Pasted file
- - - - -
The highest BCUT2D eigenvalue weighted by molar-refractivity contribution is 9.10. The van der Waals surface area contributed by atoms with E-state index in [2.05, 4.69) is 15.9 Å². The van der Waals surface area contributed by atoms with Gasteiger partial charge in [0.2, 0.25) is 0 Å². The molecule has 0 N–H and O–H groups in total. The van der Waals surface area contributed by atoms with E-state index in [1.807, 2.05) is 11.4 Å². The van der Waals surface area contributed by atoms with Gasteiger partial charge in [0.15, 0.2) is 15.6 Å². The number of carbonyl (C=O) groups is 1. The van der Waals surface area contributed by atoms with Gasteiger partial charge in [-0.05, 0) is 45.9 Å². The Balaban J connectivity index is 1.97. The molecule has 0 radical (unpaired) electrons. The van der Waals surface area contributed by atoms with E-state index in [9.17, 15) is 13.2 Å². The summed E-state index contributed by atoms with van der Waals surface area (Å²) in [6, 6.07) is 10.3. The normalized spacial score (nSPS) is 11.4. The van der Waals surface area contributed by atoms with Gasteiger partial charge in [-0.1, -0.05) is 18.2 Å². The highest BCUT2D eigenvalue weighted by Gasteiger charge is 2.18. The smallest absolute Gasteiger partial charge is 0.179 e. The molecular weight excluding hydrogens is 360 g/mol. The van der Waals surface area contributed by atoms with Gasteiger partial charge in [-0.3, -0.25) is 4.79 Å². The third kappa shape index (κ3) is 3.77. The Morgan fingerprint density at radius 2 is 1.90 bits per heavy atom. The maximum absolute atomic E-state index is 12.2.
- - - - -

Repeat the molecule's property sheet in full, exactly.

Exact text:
The highest BCUT2D eigenvalue weighted by molar-refractivity contribution is 9.10. The van der Waals surface area contributed by atoms with E-state index in [2.05, 4.69) is 15.9 Å². The van der Waals surface area contributed by atoms with Gasteiger partial charge in [0.2, 0.25) is 0 Å². The molecule has 0 N–H and O–H groups in total. The van der Waals surface area contributed by atoms with E-state index in [1.807, 2.05) is 11.4 Å². The van der Waals surface area contributed by atoms with Gasteiger partial charge in [0.15, 0.2) is 15.6 Å². The number of carbonyl (C=O) groups is 1. The van der Waals surface area contributed by atoms with Gasteiger partial charge in [-0.05, 0) is 45.9 Å². The Balaban J connectivity index is 1.97. The molecule has 0 radical (unpaired) electrons. The van der Waals surface area contributed by atoms with E-state index in [9.17, 15) is 13.2 Å². The summed E-state index contributed by atoms with van der Waals surface area (Å²) in [6, 6.07) is 10.3. The normalized spacial score (nSPS) is 11.4. The van der Waals surface area contributed by atoms with Gasteiger partial charge in [-0.1, -0.05) is 18.2 Å². The highest BCUT2D eigenvalue weighted by Gasteiger charge is 2.18. The smallest absolute Gasteiger partial charge is 0.179 e. The molecular weight excluding hydrogens is 360 g/mol. The van der Waals surface area contributed by atoms with Gasteiger partial charge in [-0.3, -0.25) is 4.79 Å². The third kappa shape index (κ3) is 3.77. The Morgan fingerprint density at radius 2 is 1.90 bits per heavy atom. The maximum absolute atomic E-state index is 12.2.